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      Beneficial Plant Microorganisms Affect the Endophytic Bacterial Communities of Durum Wheat Roots as Detected by Different Molecular Approaches

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          This study aimed at characterising the endophytic bacterial communities living in durum wheat roots, as affected by wheat cultivar and inoculation of the Arbuscular mycorrhizal fungus Funneliformis mosseae IMA1 and the wheat root endophytic bacterium Lactobacillus plantarum B.MD.R.A2. These microorganisms were inoculated, alone or in combination, in durum wheat (cultivars Odisseo and Saragolla). Non-inoculated plants of each cultivar represented the controls. Forty-three days after sowing, roots were deprived of the epiphytic microbiota and subjected to DNA extraction. The DNA was used as template in PCR-DGGE analysis of the 16S rRNA gene (variable region V3–V5) and 16S (region V1–V3) metagenetics. Odisseo and Saragolla root endophytic bacterial biotas differed for number of OTUs and composition. In detail, Pseudomonas was higher in Odisseo than in Saragolla. The inoculation of F. mosseae and L. plantarum increased the abundance of Pseudomonas, some Actinobacteria (e.g., Streptomyces, Microbacterium, two genera including several plant growth promoting (PGP) strains) and Bacteroidetes in both cultivars. However, the endophytic bacterial biota of Saragolla roots inoculated just with lactobacilli did not differ from that of the control. The inoculation of Saragolla with F. mosseae, alone or in combination with lactobacilli, led to higher abundance of Rhodococcus, belonging to Actinobacteria and encompassing PGP strains. First, this work showed that F. mosseae and L. plantarum shape the endophytic bacterial biota of durum wheat roots. Abundance of some OTUs was affected by the microbial inoculation, depending on the cultivar. This result represents a starting point for exploitation of beneficial endophytes of wheat roots.

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          Properties of bacterial endophytes and their proposed role in plant growth.

          Bacterial endophytes live inside plants for at least part of their life cycle. Studies of the interaction of endophytes with their host plants and their function within their hosts are important to address the ecological relevance of endophytes. The modulation of ethylene levels in plants by bacterially produced 1-aminocyclopropane-1-carboxylate deaminase is a key trait that enables interference with the physiology of the host plant. Endophytes with this capacity might profit from association with the plant, because colonization is enhanced. In turn, host plants benefit by stress reduction and increased root growth. This mechanism leads to the concept of 'competent' endophytes, defined as endophytes that are equipped with genes important for maintenance of plant-endophyte associations. The ecological role of these endophytes and their relevance for plant growth are discussed here.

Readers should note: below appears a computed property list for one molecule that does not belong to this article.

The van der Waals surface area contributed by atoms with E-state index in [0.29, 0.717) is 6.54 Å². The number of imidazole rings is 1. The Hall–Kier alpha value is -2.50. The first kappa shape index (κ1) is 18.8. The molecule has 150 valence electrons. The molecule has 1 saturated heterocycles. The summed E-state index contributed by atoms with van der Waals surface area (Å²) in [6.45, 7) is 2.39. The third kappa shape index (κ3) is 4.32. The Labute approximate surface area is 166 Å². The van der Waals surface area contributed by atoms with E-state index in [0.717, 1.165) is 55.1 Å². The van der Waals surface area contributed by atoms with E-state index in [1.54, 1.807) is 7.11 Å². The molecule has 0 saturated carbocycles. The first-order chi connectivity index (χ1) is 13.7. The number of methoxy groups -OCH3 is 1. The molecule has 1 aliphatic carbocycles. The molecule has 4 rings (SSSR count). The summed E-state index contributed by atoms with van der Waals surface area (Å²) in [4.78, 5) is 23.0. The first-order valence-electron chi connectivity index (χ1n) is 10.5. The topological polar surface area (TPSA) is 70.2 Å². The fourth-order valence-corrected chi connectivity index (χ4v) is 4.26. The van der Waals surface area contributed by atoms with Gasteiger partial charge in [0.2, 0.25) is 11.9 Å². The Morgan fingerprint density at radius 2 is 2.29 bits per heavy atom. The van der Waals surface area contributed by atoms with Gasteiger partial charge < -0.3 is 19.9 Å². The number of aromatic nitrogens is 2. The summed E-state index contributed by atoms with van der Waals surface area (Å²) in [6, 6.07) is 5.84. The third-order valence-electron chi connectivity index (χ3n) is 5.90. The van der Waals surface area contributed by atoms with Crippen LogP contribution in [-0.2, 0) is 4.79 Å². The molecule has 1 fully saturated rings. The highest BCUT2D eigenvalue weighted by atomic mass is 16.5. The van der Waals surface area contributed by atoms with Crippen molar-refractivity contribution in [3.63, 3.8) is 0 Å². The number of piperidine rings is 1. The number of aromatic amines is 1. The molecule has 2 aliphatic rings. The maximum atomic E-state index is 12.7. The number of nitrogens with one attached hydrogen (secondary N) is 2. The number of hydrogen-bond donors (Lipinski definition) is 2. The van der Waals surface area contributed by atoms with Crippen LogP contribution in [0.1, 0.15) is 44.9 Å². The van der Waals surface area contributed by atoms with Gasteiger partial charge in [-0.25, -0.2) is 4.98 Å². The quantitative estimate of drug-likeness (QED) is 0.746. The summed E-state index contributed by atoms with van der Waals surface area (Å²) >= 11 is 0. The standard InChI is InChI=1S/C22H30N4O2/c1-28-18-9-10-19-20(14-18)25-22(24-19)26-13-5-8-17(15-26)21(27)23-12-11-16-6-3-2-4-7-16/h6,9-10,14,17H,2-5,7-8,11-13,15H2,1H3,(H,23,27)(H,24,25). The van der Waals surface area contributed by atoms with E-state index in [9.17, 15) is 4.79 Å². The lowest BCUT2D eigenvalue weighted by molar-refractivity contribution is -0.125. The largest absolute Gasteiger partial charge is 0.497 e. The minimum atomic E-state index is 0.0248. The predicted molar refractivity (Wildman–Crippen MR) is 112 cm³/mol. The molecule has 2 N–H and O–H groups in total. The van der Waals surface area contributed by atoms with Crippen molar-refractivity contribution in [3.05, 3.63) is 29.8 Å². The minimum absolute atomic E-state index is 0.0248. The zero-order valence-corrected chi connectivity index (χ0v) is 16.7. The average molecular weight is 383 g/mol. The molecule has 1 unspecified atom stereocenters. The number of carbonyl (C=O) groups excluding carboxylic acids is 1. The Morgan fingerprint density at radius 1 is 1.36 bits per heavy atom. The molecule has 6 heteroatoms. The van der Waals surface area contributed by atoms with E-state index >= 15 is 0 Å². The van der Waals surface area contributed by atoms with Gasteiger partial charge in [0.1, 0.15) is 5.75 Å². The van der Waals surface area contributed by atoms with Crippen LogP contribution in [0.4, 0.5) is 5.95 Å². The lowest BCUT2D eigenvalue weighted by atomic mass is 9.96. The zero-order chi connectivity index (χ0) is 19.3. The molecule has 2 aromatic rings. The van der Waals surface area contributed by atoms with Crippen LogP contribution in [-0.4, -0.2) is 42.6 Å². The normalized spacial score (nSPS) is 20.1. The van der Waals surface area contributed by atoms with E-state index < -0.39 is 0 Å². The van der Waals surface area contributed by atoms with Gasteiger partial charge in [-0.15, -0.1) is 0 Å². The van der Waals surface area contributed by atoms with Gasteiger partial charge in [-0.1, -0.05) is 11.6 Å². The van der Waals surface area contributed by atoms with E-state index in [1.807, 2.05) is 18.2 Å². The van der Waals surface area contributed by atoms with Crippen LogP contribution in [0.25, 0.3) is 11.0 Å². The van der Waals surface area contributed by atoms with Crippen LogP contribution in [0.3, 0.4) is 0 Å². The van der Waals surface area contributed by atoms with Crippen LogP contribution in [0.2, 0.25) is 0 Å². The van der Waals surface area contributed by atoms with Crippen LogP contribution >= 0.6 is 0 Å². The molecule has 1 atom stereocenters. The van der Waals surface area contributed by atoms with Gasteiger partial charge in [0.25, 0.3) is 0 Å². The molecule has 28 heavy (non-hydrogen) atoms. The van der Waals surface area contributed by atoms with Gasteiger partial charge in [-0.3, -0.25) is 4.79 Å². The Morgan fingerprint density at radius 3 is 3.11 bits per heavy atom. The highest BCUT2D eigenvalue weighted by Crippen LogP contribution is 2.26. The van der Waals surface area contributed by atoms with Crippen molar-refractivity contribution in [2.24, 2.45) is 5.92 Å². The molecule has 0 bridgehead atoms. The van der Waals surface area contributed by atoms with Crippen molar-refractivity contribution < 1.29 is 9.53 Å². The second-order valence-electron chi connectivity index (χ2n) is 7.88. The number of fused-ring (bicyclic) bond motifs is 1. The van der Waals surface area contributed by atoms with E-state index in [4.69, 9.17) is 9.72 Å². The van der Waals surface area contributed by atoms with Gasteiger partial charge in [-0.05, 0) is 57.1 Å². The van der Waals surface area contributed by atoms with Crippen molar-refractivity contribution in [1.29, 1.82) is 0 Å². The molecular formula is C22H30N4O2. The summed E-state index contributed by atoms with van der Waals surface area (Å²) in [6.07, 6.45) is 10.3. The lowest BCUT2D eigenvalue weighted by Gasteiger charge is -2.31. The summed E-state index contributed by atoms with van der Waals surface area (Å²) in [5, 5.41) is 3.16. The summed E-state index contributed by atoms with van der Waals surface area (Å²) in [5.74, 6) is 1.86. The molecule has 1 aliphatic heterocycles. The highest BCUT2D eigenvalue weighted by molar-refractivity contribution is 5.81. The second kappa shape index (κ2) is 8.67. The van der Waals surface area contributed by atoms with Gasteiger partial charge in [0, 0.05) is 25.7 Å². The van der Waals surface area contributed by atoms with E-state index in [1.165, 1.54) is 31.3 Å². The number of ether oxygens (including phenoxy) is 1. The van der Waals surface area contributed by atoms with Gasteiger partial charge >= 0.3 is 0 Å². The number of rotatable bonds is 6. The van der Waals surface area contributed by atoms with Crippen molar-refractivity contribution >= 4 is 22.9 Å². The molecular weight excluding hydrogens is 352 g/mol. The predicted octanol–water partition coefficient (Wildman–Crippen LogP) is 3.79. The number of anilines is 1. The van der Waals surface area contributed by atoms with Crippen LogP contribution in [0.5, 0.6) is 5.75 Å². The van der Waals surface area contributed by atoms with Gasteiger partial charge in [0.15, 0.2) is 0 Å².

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            Agroecology: the key role of arbuscular mycorrhizas in ecosystem services.

            The beneficial effects of arbuscular mycorrhizal (AM) fungi on plant performance and soil health are essential for the sustainable management of agricultural ecosystems. Nevertheless, since the 'first green revolution', less attention has been given to beneficial soil microorganisms in general and to AM fungi in particular. Human society benefits from a multitude of resources and processes from natural and managed ecosystems, to which AM make a crucial contribution. These resources and processes, which are called ecosystem services, include products like food and processes like nutrient transfer. Many people have been under the illusion that these ecosystem services are free, invulnerable and infinitely available; taken for granted as public benefits, they lack a formal market and are traditionally absent from society's balance sheet. In 1997, a team of researchers from the USA, Argentina and the Netherlands put an average price tag of US $33 trillion a year on these fundamental ecosystem services. The present review highlights the key role that the AM symbiosis can play as an ecosystem service provider to guarantee plant productivity and quality in emerging systems of sustainable agriculture. The appropriate management of ecosystem services rendered by AM will impact on natural resource conservation and utilisation with an obvious net gain for human society.